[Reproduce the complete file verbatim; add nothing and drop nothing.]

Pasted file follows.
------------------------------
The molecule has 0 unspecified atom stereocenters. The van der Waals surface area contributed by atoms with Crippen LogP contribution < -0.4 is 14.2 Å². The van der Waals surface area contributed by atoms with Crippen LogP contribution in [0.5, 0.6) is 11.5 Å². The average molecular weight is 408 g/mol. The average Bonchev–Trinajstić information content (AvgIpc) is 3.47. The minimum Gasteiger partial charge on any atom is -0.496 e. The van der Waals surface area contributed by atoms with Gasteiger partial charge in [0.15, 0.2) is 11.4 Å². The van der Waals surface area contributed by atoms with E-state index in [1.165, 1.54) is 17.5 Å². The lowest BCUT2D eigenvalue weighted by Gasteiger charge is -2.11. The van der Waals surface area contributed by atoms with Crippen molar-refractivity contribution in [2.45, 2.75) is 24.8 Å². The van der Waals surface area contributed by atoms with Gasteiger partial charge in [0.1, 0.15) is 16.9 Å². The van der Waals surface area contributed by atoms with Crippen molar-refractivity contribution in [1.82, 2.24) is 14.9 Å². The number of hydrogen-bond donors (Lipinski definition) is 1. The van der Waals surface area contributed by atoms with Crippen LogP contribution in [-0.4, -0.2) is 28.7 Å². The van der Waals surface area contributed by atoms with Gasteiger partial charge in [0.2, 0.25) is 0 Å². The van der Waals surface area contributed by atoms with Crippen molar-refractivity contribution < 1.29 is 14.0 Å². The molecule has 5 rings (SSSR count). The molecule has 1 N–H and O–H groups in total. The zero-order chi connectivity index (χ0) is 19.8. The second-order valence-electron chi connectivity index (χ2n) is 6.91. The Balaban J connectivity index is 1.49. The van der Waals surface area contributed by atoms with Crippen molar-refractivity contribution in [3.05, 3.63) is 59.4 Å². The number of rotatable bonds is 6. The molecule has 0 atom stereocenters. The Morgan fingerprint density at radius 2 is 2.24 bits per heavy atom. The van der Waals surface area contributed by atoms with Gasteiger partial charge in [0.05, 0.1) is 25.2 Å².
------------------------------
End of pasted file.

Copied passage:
The molecule has 0 unspecified atom stereocenters. The van der Waals surface area contributed by atoms with Crippen LogP contribution < -0.4 is 14.2 Å². The van der Waals surface area contributed by atoms with Crippen LogP contribution in [0.5, 0.6) is 11.5 Å². The average molecular weight is 408 g/mol. The average Bonchev–Trinajstić information content (AvgIpc) is 3.47. The minimum Gasteiger partial charge on any atom is -0.496 e. The van der Waals surface area contributed by atoms with Gasteiger partial charge in [0.15, 0.2) is 11.4 Å². The van der Waals surface area contributed by atoms with E-state index in [1.165, 1.54) is 17.5 Å². The lowest BCUT2D eigenvalue weighted by Gasteiger charge is -2.11. The van der Waals surface area contributed by atoms with Crippen molar-refractivity contribution in [2.45, 2.75) is 24.8 Å². The van der Waals surface area contributed by atoms with Gasteiger partial charge in [0.1, 0.15) is 16.9 Å². The van der Waals surface area contributed by atoms with Crippen molar-refractivity contribution in [1.82, 2.24) is 14.9 Å². The number of hydrogen-bond donors (Lipinski definition) is 1. The van der Waals surface area contributed by atoms with Crippen LogP contribution in [-0.4, -0.2) is 28.7 Å². The van der Waals surface area contributed by atoms with Gasteiger partial charge in [0.2, 0.25) is 0 Å². The van der Waals surface area contributed by atoms with Crippen molar-refractivity contribution < 1.29 is 14.0 Å². The molecule has 5 rings (SSSR count). The molecule has 1 N–H and O–H groups in total. The zero-order chi connectivity index (χ0) is 19.8. The second-order valence-electron chi connectivity index (χ2n) is 6.91. The Balaban J connectivity index is 1.49. The van der Waals surface area contributed by atoms with Crippen molar-refractivity contribution in [3.05, 3.63) is 59.4 Å². The number of rotatable bonds is 6. The molecule has 0 atom stereocenters. The Morgan fingerprint density at radius 2 is 2.24 bits per heavy atom. The van der Waals surface area contributed by atoms with Gasteiger partial charge in [0.05, 0.1) is 25.2 Å².